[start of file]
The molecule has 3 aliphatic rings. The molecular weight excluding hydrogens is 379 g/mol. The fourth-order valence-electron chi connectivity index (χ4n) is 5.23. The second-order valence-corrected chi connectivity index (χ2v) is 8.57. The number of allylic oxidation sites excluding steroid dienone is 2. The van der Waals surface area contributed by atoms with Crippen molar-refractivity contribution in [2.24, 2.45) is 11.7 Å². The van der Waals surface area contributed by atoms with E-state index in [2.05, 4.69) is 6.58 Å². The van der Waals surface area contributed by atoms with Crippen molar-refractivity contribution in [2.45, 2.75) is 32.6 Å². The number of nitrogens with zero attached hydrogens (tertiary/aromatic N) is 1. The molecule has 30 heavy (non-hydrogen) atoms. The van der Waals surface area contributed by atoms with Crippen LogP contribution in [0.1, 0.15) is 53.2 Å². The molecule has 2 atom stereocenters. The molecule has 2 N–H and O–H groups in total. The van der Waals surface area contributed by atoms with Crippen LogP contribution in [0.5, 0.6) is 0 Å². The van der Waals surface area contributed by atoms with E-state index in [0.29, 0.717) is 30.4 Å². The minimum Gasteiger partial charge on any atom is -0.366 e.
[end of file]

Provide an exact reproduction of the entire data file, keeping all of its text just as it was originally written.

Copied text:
The molecule has 3 aliphatic rings. The molecular weight excluding hydrogens is 379 g/mol. The fourth-order valence-electron chi connectivity index (χ4n) is 5.23. The second-order valence-corrected chi connectivity index (χ2v) is 8.57. The number of allylic oxidation sites excluding steroid dienone is 2. The van der Waals surface area contributed by atoms with Crippen molar-refractivity contribution in [2.24, 2.45) is 11.7 Å². The van der Waals surface area contributed by atoms with E-state index in [2.05, 4.69) is 6.58 Å². The van der Waals surface area contributed by atoms with Crippen molar-refractivity contribution in [2.45, 2.75) is 32.6 Å². The number of nitrogens with zero attached hydrogens (tertiary/aromatic N) is 1. The molecule has 30 heavy (non-hydrogen) atoms. The van der Waals surface area contributed by atoms with Crippen LogP contribution in [0.1, 0.15) is 53.2 Å². The molecule has 2 atom stereocenters. The molecule has 2 N–H and O–H groups in total. The van der Waals surface area contributed by atoms with Crippen LogP contribution in [0.5, 0.6) is 0 Å². The van der Waals surface area contributed by atoms with E-state index in [0.29, 0.717) is 30.4 Å². The minimum Gasteiger partial charge on any atom is -0.366 e.